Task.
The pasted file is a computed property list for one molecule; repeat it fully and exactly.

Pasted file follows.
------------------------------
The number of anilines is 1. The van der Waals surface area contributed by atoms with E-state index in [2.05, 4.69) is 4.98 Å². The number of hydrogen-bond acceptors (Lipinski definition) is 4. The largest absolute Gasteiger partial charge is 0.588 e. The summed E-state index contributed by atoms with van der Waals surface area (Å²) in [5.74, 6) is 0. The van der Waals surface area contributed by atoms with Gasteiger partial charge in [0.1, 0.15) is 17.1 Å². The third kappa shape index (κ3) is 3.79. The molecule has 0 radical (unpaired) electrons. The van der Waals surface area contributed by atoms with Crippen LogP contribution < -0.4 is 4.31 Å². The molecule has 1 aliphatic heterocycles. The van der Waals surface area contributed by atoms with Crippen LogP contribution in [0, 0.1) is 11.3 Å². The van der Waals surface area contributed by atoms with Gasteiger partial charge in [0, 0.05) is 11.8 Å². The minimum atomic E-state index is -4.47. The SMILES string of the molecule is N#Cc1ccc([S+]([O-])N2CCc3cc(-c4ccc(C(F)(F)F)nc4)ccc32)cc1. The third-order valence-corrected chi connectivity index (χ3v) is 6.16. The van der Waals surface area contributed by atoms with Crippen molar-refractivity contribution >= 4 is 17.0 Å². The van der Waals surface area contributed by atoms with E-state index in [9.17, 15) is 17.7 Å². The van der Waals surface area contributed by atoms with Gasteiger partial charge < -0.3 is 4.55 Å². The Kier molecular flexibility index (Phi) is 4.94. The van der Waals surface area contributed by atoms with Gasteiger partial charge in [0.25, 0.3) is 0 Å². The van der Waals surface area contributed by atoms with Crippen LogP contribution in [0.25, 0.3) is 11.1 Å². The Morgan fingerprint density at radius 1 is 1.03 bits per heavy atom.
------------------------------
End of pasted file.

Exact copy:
The number of anilines is 1. The van der Waals surface area contributed by atoms with E-state index in [2.05, 4.69) is 4.98 Å². The number of hydrogen-bond acceptors (Lipinski definition) is 4. The largest absolute Gasteiger partial charge is 0.588 e. The summed E-state index contributed by atoms with van der Waals surface area (Å²) in [5.74, 6) is 0. The van der Waals surface area contributed by atoms with Gasteiger partial charge in [0.1, 0.15) is 17.1 Å². The third kappa shape index (κ3) is 3.79. The molecule has 0 radical (unpaired) electrons. The van der Waals surface area contributed by atoms with Crippen LogP contribution < -0.4 is 4.31 Å². The molecule has 1 aliphatic heterocycles. The van der Waals surface area contributed by atoms with Crippen LogP contribution in [0, 0.1) is 11.3 Å². The van der Waals surface area contributed by atoms with Gasteiger partial charge in [0, 0.05) is 11.8 Å². The minimum atomic E-state index is -4.47. The SMILES string of the molecule is N#Cc1ccc([S+]([O-])N2CCc3cc(-c4ccc(C(F)(F)F)nc4)ccc32)cc1. The third-order valence-corrected chi connectivity index (χ3v) is 6.16. The van der Waals surface area contributed by atoms with Crippen molar-refractivity contribution >= 4 is 17.0 Å². The van der Waals surface area contributed by atoms with E-state index in [9.17, 15) is 17.7 Å². The van der Waals surface area contributed by atoms with Gasteiger partial charge < -0.3 is 4.55 Å². The Kier molecular flexibility index (Phi) is 4.94. The van der Waals surface area contributed by atoms with Gasteiger partial charge in [0.25, 0.3) is 0 Å². The van der Waals surface area contributed by atoms with Crippen LogP contribution in [0.25, 0.3) is 11.1 Å². The Morgan fingerprint density at radius 1 is 1.03 bits per heavy atom.